The COVID-19 pandemic has created income instability and food insecurity for a growing number of Peel residents. With inflation at 4.9 per cent in November, it is getting harder and harder for people in our community to buy groceries and put food on the table for their families and themselves, says Salil Ayra, the president of CUPE 966, representing thousands of Region of Peel staff.
But, Ayra says, “no one should be going hungry in such a rich community and why our local union – CUPE 966 – proudly gives back to the people of Peel and why we support events like this Saturday’s Streetsville Christmas breakfast that raises money for Eden Food For Change.”
Among their other community and charitable efforts, for the last several years, CUPE 966 has been a contributing sponsor to the breakfast event, slated this year on December 4 between 8 a.m. and 11 a.m. at the Mississaugua Convention Centre.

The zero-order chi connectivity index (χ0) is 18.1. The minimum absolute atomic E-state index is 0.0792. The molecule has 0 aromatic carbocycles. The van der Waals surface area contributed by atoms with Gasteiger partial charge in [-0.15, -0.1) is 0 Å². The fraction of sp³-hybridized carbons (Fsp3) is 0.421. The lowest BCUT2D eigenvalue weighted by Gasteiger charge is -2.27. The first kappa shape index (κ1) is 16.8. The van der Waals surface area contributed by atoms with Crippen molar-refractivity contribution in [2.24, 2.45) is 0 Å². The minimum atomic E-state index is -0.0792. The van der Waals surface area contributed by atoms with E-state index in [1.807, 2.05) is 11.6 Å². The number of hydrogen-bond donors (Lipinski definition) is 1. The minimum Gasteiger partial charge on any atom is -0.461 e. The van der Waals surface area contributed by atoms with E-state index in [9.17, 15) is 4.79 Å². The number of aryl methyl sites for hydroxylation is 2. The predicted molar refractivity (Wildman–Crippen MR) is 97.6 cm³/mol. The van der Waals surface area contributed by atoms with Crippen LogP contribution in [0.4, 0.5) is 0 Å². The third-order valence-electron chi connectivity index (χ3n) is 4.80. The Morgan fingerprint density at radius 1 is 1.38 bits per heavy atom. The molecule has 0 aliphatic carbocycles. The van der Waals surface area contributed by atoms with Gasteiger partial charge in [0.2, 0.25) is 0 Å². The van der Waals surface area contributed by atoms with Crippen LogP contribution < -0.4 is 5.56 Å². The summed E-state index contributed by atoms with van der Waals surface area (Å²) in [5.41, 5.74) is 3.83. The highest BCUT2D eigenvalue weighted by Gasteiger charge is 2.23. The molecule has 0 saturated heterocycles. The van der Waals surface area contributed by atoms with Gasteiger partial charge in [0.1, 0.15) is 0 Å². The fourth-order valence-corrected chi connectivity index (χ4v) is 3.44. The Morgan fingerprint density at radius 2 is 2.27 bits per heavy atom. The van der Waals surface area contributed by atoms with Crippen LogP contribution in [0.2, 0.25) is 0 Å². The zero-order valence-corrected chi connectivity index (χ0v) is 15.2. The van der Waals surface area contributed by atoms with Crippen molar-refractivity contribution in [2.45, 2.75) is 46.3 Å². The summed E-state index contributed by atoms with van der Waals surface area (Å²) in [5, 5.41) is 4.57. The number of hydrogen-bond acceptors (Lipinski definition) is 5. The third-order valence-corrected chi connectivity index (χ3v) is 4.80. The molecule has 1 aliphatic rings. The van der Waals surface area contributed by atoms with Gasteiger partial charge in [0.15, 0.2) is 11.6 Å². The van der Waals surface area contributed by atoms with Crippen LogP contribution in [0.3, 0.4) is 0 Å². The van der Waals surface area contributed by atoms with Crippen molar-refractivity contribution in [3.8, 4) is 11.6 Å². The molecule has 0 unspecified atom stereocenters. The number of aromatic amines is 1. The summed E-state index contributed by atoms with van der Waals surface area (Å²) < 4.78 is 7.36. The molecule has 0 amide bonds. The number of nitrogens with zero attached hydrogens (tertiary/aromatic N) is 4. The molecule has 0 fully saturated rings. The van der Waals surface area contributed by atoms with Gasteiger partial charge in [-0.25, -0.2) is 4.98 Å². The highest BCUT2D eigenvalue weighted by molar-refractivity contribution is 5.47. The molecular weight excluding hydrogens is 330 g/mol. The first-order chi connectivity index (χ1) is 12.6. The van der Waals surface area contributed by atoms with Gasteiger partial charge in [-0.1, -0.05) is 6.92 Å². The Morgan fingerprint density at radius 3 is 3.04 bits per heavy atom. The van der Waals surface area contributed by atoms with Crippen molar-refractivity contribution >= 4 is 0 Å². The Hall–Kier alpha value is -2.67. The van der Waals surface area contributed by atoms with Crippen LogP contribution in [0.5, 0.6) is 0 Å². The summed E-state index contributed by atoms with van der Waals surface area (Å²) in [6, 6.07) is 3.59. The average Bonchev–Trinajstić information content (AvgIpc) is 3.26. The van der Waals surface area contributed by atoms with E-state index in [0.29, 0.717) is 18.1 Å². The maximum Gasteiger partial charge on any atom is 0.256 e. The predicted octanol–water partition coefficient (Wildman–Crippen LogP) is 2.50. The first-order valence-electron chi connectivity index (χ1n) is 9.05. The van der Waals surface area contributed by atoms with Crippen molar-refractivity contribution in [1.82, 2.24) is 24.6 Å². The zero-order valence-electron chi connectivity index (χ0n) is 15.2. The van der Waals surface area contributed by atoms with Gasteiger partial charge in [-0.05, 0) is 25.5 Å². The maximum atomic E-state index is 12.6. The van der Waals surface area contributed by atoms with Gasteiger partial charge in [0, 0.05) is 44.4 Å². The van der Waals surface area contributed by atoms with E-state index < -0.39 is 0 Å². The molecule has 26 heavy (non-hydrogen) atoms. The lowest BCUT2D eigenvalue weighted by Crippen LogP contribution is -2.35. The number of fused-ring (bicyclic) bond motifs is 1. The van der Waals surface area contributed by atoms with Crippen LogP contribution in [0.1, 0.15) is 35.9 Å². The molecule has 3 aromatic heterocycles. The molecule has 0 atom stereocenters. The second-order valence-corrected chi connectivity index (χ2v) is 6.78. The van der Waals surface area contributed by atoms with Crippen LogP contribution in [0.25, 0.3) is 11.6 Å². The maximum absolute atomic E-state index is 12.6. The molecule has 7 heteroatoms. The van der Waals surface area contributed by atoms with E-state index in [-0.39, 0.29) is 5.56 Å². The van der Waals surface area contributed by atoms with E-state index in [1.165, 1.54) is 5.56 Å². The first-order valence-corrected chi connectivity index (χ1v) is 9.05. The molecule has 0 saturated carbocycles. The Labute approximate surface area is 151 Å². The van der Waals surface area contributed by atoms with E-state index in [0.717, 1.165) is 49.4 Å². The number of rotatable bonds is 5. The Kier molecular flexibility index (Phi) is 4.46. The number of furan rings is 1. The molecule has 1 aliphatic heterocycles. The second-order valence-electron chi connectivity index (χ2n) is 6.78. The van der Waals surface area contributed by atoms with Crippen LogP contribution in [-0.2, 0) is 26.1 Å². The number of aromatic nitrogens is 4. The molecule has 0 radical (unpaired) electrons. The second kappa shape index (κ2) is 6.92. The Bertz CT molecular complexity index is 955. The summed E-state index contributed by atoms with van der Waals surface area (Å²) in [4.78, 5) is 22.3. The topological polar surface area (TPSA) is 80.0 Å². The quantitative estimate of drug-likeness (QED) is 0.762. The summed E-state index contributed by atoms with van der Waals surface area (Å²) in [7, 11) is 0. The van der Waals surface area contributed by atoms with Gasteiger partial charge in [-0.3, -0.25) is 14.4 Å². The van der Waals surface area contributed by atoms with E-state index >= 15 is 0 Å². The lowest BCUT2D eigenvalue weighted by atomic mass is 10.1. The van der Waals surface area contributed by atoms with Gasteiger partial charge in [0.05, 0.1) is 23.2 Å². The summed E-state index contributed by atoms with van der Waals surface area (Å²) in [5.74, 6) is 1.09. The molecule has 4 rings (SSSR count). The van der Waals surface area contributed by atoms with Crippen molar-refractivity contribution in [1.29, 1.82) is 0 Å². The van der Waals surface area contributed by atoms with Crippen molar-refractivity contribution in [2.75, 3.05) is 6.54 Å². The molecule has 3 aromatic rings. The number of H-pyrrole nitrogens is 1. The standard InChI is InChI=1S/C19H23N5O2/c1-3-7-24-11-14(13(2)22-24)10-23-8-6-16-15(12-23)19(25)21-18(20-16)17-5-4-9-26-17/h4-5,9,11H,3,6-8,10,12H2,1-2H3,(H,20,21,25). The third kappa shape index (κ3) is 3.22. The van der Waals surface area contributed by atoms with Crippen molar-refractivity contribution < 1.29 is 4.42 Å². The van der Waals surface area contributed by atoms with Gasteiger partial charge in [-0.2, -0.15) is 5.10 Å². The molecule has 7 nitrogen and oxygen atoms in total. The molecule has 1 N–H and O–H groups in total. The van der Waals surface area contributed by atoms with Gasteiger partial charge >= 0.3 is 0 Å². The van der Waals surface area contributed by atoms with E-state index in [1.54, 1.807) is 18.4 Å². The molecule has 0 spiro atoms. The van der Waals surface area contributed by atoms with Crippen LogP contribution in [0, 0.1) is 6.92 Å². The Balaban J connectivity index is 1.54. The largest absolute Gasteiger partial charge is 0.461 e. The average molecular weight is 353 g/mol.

“This hardship, as hard to believe as it is, has also touched some casual and part-time workers with the Region of Peel,” says Ayra. There are hundreds of personal support workers, registered practical nurses, dietary and other staff who do not have full-time work at Peel Region long-term care homes. They hold down other jobs at retirement homes or a hospital to earn a weekly salary. “It’s these Peel workers who were hurt economically during the pandemic when the province mandated that long-term care staff could only work in one health care setting. They lost hours and part of their weekly pay, throwing some into financial hardship. Food banks were there to help them and we want to recognize that and give back.”
Ayra stresses the leadersip role of the Region of Peel as a major employer in the area in stemming precarity by creating more full-time jobs. “In our regional long-term care homes more full-time work would also benefit resident care greatly. We have been advocating for Peel to lead by example and make more of the long-term care workers’ jobs full-time and we will continue to push for that,” says Ayra.